Twenty-four hours after transfection, HEK 293T cells were starved in Waymouth/BSA at 37 °C for 24 h. After being treated with or without 1 μM NDP-MSH for 5 min at 37 °C on the second day, the cells were transferred directly to ice, washed twice using cold 0 G (150 mM NaCl and 20 mM Hepes, pH 7.4), and then scraped into lysis buffer (0G containing 0.5% NP-40, 2 mM EDTA, 1 mM Na3VO4, and 1 mM NaF). Total protein concentrations were determined by Bradford protein assay and 35 μg protein samples were separated on 10% SDS–PAGE gel, and then blotted onto PVDF membranes. After blocking in 10% nonfat dry milk (containing 0.2% Tween-20) for at least 4 h at room temperature, the membranes were then immunoblotted with rabbit anti-pERK1/2 antibody (Cell Signaling, Beverly, MA, USA) 1:2000 and mouse anti-β-tubulin antibody (Developmental Studies Hybridoma Bank, University of Iowa, Iowa City, IA, USA) 1:5000 diluted in Tris-buffered saline containing Tween 20 (TBST) with 5% BSA overnight at 4 °C. The membranes were then probed with HRP-conjugated secondary antibody, donkey anti-rabbit (Jackson ImmunoResearch, West Grove, PA, USA) 1:1500 and donkey anti-mouse IgG (Jackson ImmunoResearch) 1:5000 diluted in 10% nonfat dry milk for 2 h at room temperature. Specific bands were visualized using ECL reagent (Thermo Scientific, Rockford, IL, USA) and then analyzed using Image J Software (NIH, Bethesda, MD, USA).

Statistical analysis

GraphPad Prism 4.0 Software (San Diego, CA, USA) was used to calculate the ligand binding parameters including maximal binding (Bmax) and IC50 as well as the cAMP signaling parameters including maximal response (Rmax) and EC50. The significance of differences in binding and signaling parameters, receptor cell surface expression levels, and pERK1/2 activities between the WT and mutant hMC3Rs were determined by Student's t-test using GraphPad Prism 4.0.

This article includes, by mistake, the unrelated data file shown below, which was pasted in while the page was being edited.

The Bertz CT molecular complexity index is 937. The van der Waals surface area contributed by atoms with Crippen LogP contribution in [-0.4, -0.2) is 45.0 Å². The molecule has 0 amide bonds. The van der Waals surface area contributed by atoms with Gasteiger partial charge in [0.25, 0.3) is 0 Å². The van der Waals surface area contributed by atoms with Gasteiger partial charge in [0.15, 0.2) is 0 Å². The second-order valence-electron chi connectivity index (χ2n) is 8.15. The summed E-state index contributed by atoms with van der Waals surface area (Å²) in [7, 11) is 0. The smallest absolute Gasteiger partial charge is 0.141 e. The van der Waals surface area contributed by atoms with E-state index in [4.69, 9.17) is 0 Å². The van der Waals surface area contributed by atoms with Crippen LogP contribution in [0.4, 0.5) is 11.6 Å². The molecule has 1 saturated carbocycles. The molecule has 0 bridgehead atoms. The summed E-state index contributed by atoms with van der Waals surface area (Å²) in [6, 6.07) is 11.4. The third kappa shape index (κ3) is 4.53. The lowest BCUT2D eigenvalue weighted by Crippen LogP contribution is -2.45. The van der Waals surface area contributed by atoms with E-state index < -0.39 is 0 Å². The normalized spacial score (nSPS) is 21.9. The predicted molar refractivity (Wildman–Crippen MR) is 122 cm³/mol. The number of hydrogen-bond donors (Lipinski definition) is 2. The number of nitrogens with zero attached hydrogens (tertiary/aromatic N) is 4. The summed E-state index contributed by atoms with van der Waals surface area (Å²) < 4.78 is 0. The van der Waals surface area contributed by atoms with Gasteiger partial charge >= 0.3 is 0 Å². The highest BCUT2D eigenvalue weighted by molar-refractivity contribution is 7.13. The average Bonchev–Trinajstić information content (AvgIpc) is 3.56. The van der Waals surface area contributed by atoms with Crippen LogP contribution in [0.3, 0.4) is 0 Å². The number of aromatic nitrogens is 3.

Results

NDP-MSH, an analog of endogenous α-MSH (Sawyer et al. 1980), has been shown to be a superpotent agonist for MC3R and was used in the present study. To determine the function of each residue of the DPLIY motif and helix 8 of MC3R, we generated 20 mutants using alanine-scanning mutagenesis (Table 1, Fig. 1). Since the mutant I335A has been studied previously (Tao 2007), its ligand binding and signaling property studies are not included herein.

Figure 1
Figure 1

Schematic model of the hMC3R with the 20 residues characterized in the present study highlighted.

Citation: Journal of Molecular Endocrinology 55, 2; 10.1530/JME-15-0116

Cell surface expression of the WT and mutant hMC3Rs

Retention of the mutant receptors in the endoplasmic reticulum (ER) resulting from failing to pass the quality control system has been recognized as the major defect of inactivating mutations in numerous GPCRs (reviewed in Tao (2006) and Tao & Conn (2014)). To investigate the cell surface expression of the mutants, flow cytometry was performed. As shown in Fig. 2, all mutants were expressed normally on the cell surface and no significant differences were observed between the WT hMC3R and the mutants. The data for I335A here were in agreement with previous results using confocal microscopy (Tao 2007). To confirm the results, we further tested the HA-tagged I335S and D158E. Our data were consistent with previous reports that I335S is intracellularly retained (with only ∼5% WT hMC3R expression at the cell surface) while D158E is partially retained with decreased cell surface expression compared to the WT hMC3R (Fig. 2) (Tao 2007, Wang et al. 2008).

Figure 2
Figure 2

Cell surface expression of the WT and mutant hMC3Rs by flow cytometry. The results are expressed as % of cell surface expression level of WT hMC3R after correction of the nonspecific staining in cells transiently transfected with the empty vector as described in Materials and methods. Values are mean±s.e.m. of at least three independent experiments. * indicates significantly different from WT hMC3R (P<0.05).